A STRANGE LOOP, and a Glorious Catharsis — Review
A Strange Loop is not a universal story. That might seem an obvious point to anyone who has seen or heard it. But it’s so key to the adrenaline rush brought about by this masterful new musical at the Lyceum Theatre, which opens tonight. It is a rare thrill to experience a piece so individual, so wholly inimitable, on a Broadway stage.
In crafting a work so joyously and painfully honest, playwright, composer and lyricist Michael R. Jackson walks a fine line. A Strange Loop is a carefully structured piece, lean and quick-paced. Yet it is also a manic mess, a frenzied collage that stays true to its central premise of hurtling through the chaotic depths of one man’s rage, trauma, and self-hatred.
That is Jackson’s most awe-inspiring accomplishment with A Strange Loop, which is certainly the best new musical on Broadway this season: he has created a finely honed piece of theater while always remaining true to his own distinct voice.
A Strange Loop is the story of Usher, a Black queer composer, who is writing a musical about Usher, a Black queer composer, who is writing a musical about….well, you get it. It was developed by Page 73 and premiered off-Broadway in 2019, in a co-production of Page 73 and Playwrights Horizons. Following a further run at Woolly Mammoth Theatre Company in Washington, D.C. this past winter, it arrives on Broadway undiminished by the long wait.
The piece’s first hour is upbeat musical theater heaven. The opener, “Intermission Song,” sets the tone flawlessly; “Inner White Girl” lays out Usher’s spiritual divisions, the clash between a harsh upbringing, exclusionary queer culture and latent self-discovery; “Writing A Gospel Play” is a breathless comedic tour-de-force, probably the funniest thing currently happening on any stage, anywhere.
If doubts about the show’s new lead Jaquel Spivey (who replaces off-Broadway’s Larry Owens) were not already dispelled by this point, his riotous delivery of “Gospel Play” does away with them for good. Spivey is a superstar, a thrilling bundle of nervous energy. His gentler take on Usher does soften some of the character’s hard edges, a minor issue in earlier scenes (Usher is meant to be a handful, after all). But that open-heartedness proves a benefit in the show’s later, more emotional section.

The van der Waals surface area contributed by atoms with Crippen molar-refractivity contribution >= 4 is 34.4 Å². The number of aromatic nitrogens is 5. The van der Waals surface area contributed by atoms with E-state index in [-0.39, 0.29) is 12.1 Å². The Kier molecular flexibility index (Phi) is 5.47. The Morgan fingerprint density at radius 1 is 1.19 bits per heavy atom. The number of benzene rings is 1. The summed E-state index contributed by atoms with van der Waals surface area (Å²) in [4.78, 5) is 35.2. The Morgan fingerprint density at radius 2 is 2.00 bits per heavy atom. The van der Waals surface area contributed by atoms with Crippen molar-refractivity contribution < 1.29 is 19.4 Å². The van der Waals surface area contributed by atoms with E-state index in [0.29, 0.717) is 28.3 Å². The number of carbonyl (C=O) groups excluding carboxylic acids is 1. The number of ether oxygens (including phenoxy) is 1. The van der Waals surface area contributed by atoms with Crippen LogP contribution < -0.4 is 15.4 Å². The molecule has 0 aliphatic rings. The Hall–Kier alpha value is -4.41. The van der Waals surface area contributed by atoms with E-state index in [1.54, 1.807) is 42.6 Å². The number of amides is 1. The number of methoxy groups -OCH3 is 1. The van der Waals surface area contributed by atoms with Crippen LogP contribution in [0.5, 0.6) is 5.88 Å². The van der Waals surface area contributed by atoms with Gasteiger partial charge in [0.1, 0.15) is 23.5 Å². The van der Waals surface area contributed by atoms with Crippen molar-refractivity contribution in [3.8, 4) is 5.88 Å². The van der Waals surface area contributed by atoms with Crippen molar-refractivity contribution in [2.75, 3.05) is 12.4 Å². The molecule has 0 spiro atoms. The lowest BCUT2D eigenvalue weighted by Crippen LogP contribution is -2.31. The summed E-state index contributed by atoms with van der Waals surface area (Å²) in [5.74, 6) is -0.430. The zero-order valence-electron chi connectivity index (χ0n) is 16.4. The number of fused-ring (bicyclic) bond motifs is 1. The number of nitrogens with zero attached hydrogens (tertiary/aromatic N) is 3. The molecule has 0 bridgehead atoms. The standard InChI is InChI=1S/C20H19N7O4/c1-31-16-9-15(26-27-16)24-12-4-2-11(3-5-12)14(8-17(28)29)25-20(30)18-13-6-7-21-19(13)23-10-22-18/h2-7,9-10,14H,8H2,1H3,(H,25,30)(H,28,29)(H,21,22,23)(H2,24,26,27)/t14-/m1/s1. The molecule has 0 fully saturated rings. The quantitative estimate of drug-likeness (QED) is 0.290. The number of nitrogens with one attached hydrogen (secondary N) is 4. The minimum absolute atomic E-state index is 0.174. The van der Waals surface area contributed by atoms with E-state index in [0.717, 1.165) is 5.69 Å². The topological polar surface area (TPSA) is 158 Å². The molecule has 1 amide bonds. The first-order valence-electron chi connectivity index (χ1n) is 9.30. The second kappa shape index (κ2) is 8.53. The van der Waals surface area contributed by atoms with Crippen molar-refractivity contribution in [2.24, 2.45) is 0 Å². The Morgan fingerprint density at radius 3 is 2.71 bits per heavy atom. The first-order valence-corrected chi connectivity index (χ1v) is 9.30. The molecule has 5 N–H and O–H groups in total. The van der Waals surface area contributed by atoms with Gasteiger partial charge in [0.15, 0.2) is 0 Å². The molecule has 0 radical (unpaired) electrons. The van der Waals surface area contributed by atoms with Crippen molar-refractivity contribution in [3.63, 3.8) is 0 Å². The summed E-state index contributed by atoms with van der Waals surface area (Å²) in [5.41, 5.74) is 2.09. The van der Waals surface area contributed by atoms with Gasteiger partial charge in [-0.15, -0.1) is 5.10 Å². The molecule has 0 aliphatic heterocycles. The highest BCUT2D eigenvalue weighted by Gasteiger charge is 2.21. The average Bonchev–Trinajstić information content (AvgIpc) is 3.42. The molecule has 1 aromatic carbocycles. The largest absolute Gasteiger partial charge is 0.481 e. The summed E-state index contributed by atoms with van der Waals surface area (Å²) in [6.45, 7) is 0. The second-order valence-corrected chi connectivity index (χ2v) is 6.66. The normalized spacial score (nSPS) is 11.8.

Spivey is assisted by Usher’s Thoughts, six extraordinary performers inhabiting the mess of self-hatred, over-analysis and horniness bouncing around his hyperactive mind. There is simply no way to single out any one Thought. They are L Morgan Lee, James Jackson, Jr., John-Michael Lyles, John-Andrew Morrison, Jason Veasey and Antwayn Hopper. The six do beautiful collective work, making the indescribable look effortless. A joint honorary Tony may be in order (if the Matilda girls get one, why not our Thoughts?).
Then with “Inwood Daddy,” the tone of the evening shifts. That number depicts a sexually humiliating encounter with an older white man which leaves Usher adrift in regret. It’s a difficult and upsetting scene, a tough thing to stage on Broadway. That it works is testament to director Stephen Brackett’s tonal precision. His work is phenomenal throughout, but Brackett particularly nails this scene, pulling off a full-on tonal reset in a room of 900.
Following this encounter, Usher’s tale descends further into his tortured psyche. It grows more visceral and at times difficult to take. Listening to a choir repeat the lyric, “AIDS is God’s punishment,” over and over, for what feels like an eternity, is hardly pleasurable. But it is necessary. Usher is after the truth. Reaching that truth is a task Jackson doesn’t take lightly. He plumbs the depths of Usher’s trauma and self-loathing. It can be horrifically painful. But as we reach the freeing release of “Memory Song,” the show’s gorgeous and moving 11 o’clock number, that pain feels so very worth it.
Which is, ultimately, the point Jackson is driving at. Growth requires pain, requires a confrontation with ugly truths often left unsaid. A Strange Loop leaves nothing unsaid. Usher is an exhausted shell of his former self by the end, and you may feel similarly. But he has also found some catharsis—and we are lucky enough to have found it with him.
A Strange Loop is now in performance at the Lyceum Theatre on West 45th Street in New York City. For tickets and more information, visit here.